He questions everything and he struggles with his attraction to Cho Chang. Professor Dumbledore seems to ignore him and the new Defense Against the Dark Arts teacher, Professor Umbridge, is an evil fascist who hates him. He's having nightmares about a door he can't get through, and he must take Occlumency lessons with Professor Snape.

There is a lot of action and a lot of angst. There are some funny parts. I love the scene when Harry is telling Ron and Hermione about his kiss with Cho and wonders why she was crying. When Hermione explains the emotional aspect of girls the interchange between her and Ron is priceless. I'm so glad they included it in the film.

Another great aspect of the book is when Harry, Hermione and Ron form the DA. Professor Umbridge won't teach them defensive spells and so Hermione takes it upon herself to convince Harry to teach them. That these teenagers all came together to do this is terrific and I loved seeing Harry have responsibility and the ability to teach his fellow classmates so many of the things he had used to defend himself against Voldemort. It was well done in the film too.

I always felt that Sirius' character wasn't well-developed and it was hard to believe that Harry felt so much connection with him, other than the fact that he was James' best friend. In the book, he's mostly sullen and angry, which is understandable. But, there isn't much compassion or affection shown. I much prefer the Sirius from the film. Gary Oldman really brought the character to life and he and Daniel Radcliffe really had a father/son chemistry. His death in the book was anti-climactic. His death in the film was heart-wrenching.

My other complaint with this book is Grawp. Hagrid doesn't need any extra, insignificant plot points. I don't see Grawp's purpose in the series. Even after finishing #7, his role isn't really necessary. He does nothing to improve the storyline. It's annoying and distracting. While I don't like Dobby, I don't understand why he hasn't been given more screen time since Chamber of Secrets. He has a much more imporant role than Grawp has in the remaining books.

Until 6 and 7 came along, this was my favorite book! ( )
  2kidsandtired | Aug 2, 2016 |
Showing 1-5 of 598 (next | show all)
But tally the book’s strengths and weaknesses as you may, the fact remains that Rowling has once again created a fully-fledged world, and for the experience of being there with Harry, HP5 can’t be beat.
 
''Harry Potter and the Order of the Phoenix'' is rich and satisfying in almost every respect.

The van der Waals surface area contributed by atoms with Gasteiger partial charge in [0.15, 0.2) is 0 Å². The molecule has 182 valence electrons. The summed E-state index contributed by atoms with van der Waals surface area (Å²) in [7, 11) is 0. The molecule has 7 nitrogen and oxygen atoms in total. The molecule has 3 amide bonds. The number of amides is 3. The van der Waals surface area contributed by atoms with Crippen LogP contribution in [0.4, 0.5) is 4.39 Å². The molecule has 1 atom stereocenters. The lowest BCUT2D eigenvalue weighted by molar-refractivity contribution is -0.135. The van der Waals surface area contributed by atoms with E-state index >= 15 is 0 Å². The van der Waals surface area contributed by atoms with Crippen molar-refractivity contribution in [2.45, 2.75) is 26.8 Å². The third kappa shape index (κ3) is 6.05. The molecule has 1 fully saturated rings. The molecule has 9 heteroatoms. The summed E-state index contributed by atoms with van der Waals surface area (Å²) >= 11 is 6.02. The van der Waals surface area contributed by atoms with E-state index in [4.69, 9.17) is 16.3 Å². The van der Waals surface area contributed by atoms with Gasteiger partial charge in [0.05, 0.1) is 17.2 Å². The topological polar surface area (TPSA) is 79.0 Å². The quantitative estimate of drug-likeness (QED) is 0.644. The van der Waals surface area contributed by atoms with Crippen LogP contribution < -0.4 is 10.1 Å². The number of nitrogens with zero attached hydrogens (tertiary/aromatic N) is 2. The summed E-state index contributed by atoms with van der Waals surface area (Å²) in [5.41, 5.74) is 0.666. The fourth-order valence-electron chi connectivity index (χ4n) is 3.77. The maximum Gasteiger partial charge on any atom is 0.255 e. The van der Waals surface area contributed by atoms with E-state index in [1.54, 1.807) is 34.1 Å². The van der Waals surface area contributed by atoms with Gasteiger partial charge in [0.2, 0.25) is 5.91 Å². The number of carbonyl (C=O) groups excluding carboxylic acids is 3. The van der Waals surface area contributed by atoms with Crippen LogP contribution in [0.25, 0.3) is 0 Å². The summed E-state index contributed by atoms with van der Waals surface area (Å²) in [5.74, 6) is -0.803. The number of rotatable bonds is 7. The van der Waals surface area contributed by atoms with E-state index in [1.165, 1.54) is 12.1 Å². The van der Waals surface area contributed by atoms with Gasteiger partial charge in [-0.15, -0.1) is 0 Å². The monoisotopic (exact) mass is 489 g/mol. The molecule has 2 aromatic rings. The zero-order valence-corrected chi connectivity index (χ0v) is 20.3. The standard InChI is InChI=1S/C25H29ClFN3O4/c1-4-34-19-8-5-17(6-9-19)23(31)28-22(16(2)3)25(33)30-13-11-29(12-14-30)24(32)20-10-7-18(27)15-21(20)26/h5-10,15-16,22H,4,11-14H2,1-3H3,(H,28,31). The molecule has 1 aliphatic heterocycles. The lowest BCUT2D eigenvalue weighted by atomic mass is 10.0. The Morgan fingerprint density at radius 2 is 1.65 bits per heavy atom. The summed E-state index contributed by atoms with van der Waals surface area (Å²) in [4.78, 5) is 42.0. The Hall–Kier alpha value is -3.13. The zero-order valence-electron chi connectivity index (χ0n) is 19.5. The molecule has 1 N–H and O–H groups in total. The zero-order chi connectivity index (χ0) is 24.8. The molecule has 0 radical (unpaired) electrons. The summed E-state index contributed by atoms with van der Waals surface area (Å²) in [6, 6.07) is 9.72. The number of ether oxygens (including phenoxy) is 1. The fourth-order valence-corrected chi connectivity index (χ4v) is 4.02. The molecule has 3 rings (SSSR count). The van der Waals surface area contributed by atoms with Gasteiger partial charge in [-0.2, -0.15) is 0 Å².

A considerably darker, more psychological book than its predecessors, "Harry Potter and the Order of the Phoenix" occupies the same emotional and storytelling place in the Potter series as "The Empire Strikes Back" held in the first "Star Wars" trilogy. It provides a sort of fulcrum for the series, marking Harry's emergence from boyhood, and his newfound knowledge that an ancient prophecy holds the secret to Voldemort's obsession with him and his family.
 
Las tediosas vacaciones de verano en casa de sus tíos todavía no han acabado y Harry se encuentra más inquieto que nunca. Apenas ha tenido noticias de Ron y Hermione, y presiente que algo extraño está sucediendo en Hogwarts. En efecto, cuando por fin comienza otro curso en el famoso colegio de magia y hechicería, sus temores se vuelven realidad. El Ministerio de Magia niega que Voldemort haya regresado y ha iniciado una campaña de desprestigio contra Harry y Dumbledore, para lo cual ha asignado a la horrible profesora Dolores Umbridge la tarea de vigilar todos sus movimientos. Así pues, además de sentirse solo e incomprendido, Harry sospecha que Voldemort puede adivinar sus pensamientos, e intuye que el temible mago trata de apoderarse de un objeto secreto que le permitiría recuperar su poder destructivo.
added by Pakoniet | editLecturalia
 

» Add other authors (16 possible)

Author nameRoleType of authorWork?Status
Rowling, J. K.primary authorall editionsconfirmed
Buddingh', WiebeTranslatorsecondary authorsome editionsconfirmed
Cockroft, JasonCover artistsecondary authorsome editionsconfirmed
Dale, JimNarratorsecondary authorsome editionsconfirmed
Daniele, ValentinaTranslatorsecondary authorsome editionsconfirmed
Fry, StephenNarratorsecondary authorsome editionsconfirmed
GrandPré, MaryIllustratorsecondary authorsome editionsconfirmed
Kapari, JaanaTranslatorsecondary authorsome editionsconfirmed
Kibuishi, KazuCover artistsecondary authorsome editionsconfirmed
Masini, BeatriceTranslatorsecondary authorsome editionsconfirmed